Analysts are falling over themselves predicting just how big the IoT is going to be – and it will be big. What is less certain is what will be connecting all these devices. Some companies, such as Sigfox and those in the LoRa Alliance, are rolling out dedicated networks in cities around the world. However, these have the drawback that a new network does need to be deployed and that in most cases the coverage is somewhat limited.

Fighting fibre with G.Fast broadband

Offering really high speed fixed broadband to all who need it would seem to mandate rolling out optical fibre to the customers’ premises, according to the industry and a number of operators and equipment manufacturers are trying to show this is true - but only up to a point. They point to a bewildering array of technology and economic options for upgrading broadband networks, with emerging standards and technologies targeting legacy ‘last mile’ copper connections.

Maximising the potential of fibre optic communications

The Electronic and Electrical Engineering department at University College London (UCL) has been linked almost inextricably with the development of the communications industry. Professor Polina Bayvel, head of UCL’s Optical Networks Group (ONG), pictured below, explained: “It’s a special department; the first electronic and electrical engineering department in any UK university.”

Communicating data in the IoT

The Internet of Things is evolving to provide greater intelligence at the node, converting raw data into smart information. With less data to communicate, it becomes more cost-effective to integrate low power RF transceivers into the node module. Certification to wireless protocol standards ensures interoperability and the emergence of open tools will make support for these standards less onerous to developers.

Enabling robust data communications within a high voltage BMS

The primary purpose of the battery management system (BMS) is achieving reliability, performance and longevity of battery packs. As part of this, the battery management electronics measures each cell voltage and transmits this information to a central processor. For high voltage battery strings – such as is typical for automotive drivetrains –a modular distributed pack is an attractive choice. Battery modules can serve as the basic building block for multiple pack designs. Modules also allow for optimal weight distribution and maximum use of available space. The biggest challenge is the datalink required to operate the pack as a single unit.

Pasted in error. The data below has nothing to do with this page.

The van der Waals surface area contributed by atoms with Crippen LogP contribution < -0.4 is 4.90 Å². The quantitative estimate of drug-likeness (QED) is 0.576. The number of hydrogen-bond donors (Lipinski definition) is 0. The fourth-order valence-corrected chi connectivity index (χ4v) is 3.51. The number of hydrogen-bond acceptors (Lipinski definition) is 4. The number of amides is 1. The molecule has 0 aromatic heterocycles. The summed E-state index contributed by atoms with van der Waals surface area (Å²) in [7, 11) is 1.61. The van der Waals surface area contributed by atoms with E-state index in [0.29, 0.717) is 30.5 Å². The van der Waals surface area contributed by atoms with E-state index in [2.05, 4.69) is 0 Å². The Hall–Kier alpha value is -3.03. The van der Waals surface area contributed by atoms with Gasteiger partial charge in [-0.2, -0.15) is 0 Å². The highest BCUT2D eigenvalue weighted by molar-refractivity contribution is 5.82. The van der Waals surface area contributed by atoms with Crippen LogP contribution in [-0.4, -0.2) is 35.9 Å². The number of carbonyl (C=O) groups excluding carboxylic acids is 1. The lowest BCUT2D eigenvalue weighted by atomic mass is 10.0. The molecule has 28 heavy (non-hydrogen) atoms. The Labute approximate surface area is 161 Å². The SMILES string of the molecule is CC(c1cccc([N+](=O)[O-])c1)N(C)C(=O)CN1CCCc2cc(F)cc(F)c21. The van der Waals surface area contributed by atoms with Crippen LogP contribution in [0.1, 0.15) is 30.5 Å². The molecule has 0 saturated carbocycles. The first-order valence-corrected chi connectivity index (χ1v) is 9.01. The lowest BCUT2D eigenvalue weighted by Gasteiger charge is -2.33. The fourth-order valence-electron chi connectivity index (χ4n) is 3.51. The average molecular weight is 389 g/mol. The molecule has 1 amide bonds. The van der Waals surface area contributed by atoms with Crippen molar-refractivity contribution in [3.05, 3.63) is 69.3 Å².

New technologies widen touchscreen opportunities

A quiet revolution is taking place in the projected capacitive touchscreen market. Rapid industry developments are delivering touchscreens which are thinner, higher performance, more reliable and lower cost. The impetus behind many of these developments is the fact that indium tin oxide (ITO), the long standing conductive material of choice for phone and tablet touchscreens, has limitations and consequently is being superseded by alternative materials. ITO has never been widely used in large format AV and kiosk applications, but some of the technologies that are being developed to replace it could.

Data centre interconnect drives optical module advances

The huge growth in demand for video, cloud services and social networking is changing almost everything about the way the networks are built and used, not least the interconnect technologies within data centres and the ‘top of rack’ network switches that shift packets between the optical internet boxes – or Data Centre Interconnect (DCI) – and the servers that store and process the data.

Irish company pioneers the development of 94GHz RF circuits for a range of applications

It wasn’t too long ago that GHz frequencies were regarded as exotic; few applications took advantage of that part of the spectrum as technology was not only difficult, but also expensive. That meant that military dominated the few applications there were. The Brimstone missile is believed to use 94GHz technology for targeting purposes, rather than the lasers used in previous missiles.

RF tests are the basis for V2X

Wireless technologies are being used to connect vehicles, but in order to ensure that messages are received accurately, developers need to adhere to minimum standards.